Malicious Editor of Wikipedia Comes Clean

Written by Jason Cundall

December 12, 2005 | 18:44

Tags: #wikipedia

The heinous villain in the slanderous affair of the Wiki edit, The Dead President and The Journo has come clean and admitted the dastardly deed. Unfortunately, honesty doesn't seem to be the best policy (in this case, at least) as the perpetrator has now lost his job:

On Monday, in one of his now-weekly appearances on cable news defending the latest Wikipedia scandal, the project's figurehead Jimmy 'Jimbo' Wales expressed his desire to find the anonymous internet user who had libeled John Seigenthaler.

Seigenthaler, a former Robert Kennedy aide and newspaper editor wrote about his anguish a fortnight ago, describing how an edit to his Wikipedia biography implicated in him in the Kennedy assassination, and claimed he'd lived in Russia for twelve years. Both claims were false, and lay uncorrected for months.

For CNN viewers, and for NPR listeners again the following day, Wales repeated his wish to unmask the perp, but could only offer some hand-wringing excuse about the difficulty of finding anonymous users, and the complexity of serving internet service providers with subpoenas. However, we now learn that the libeler wasn't very hard to find, and has now stepped forward to confess to making the edit with an apology.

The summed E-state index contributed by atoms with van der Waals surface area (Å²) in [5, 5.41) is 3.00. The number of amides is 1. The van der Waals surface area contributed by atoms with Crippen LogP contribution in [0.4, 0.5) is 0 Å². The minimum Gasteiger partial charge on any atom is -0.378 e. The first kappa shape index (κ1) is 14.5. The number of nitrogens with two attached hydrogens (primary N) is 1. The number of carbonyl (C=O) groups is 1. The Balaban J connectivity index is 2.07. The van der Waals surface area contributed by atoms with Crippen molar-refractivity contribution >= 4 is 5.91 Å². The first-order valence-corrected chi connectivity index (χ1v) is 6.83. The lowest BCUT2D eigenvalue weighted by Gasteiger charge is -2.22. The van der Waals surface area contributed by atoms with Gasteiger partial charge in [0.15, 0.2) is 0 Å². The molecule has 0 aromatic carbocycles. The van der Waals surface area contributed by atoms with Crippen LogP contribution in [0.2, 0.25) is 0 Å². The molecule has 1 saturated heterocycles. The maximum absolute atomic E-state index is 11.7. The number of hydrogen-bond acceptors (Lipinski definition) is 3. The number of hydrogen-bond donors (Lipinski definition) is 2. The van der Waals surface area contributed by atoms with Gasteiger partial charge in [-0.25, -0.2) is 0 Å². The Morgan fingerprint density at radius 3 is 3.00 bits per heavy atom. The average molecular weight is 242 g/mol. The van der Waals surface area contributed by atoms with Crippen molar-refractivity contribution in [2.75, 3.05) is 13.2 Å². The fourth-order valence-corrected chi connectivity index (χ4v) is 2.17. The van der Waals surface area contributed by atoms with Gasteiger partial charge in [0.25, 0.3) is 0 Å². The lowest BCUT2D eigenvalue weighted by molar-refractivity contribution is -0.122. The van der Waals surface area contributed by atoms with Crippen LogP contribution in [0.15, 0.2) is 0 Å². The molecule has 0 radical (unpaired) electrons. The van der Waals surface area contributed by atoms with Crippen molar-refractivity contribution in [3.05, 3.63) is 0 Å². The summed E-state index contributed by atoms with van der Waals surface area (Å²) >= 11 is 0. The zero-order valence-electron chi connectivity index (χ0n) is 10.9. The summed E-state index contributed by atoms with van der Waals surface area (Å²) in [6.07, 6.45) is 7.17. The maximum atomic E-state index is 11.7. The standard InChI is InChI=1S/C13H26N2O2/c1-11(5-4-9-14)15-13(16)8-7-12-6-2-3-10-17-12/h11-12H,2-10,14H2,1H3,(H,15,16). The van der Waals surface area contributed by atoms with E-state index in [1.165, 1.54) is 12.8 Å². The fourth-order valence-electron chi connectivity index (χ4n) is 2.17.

Brian Chase, a 38 year old employee of Rush Delivery in Seigenthaler's home town of Nashville, Tennessee, admitted to making the edit and has apologized to Seigenthaler. The reason he gave to the New York Times was most revealing.

Chase thought Wikipedia was a joke site and he made the edit to amuse a colleague. From which we conclude that the spoof site Uncyclopedia, which consists entirely of fictional entries, is doing far better than expected, and that Wikipedia has a long way to go to rid itself of the image that it's a massive, multiplayer shoot-em-up game, or MMORPG.

More (lots more - they've waxed lyrical on this one) from el Reg here.

Of course, he was collared first by a fully paid up member of the anti-wiki brigade before he sang like a canary - but should the guy who (we'll give him the benefit of the doubt) didn't realise the nature of the site and has appologised to the slandered individual, lose his job over it? Seems to be overly harsh to me. But you may think differently - let us know your feelings on any aspect of the story in the news forum here.
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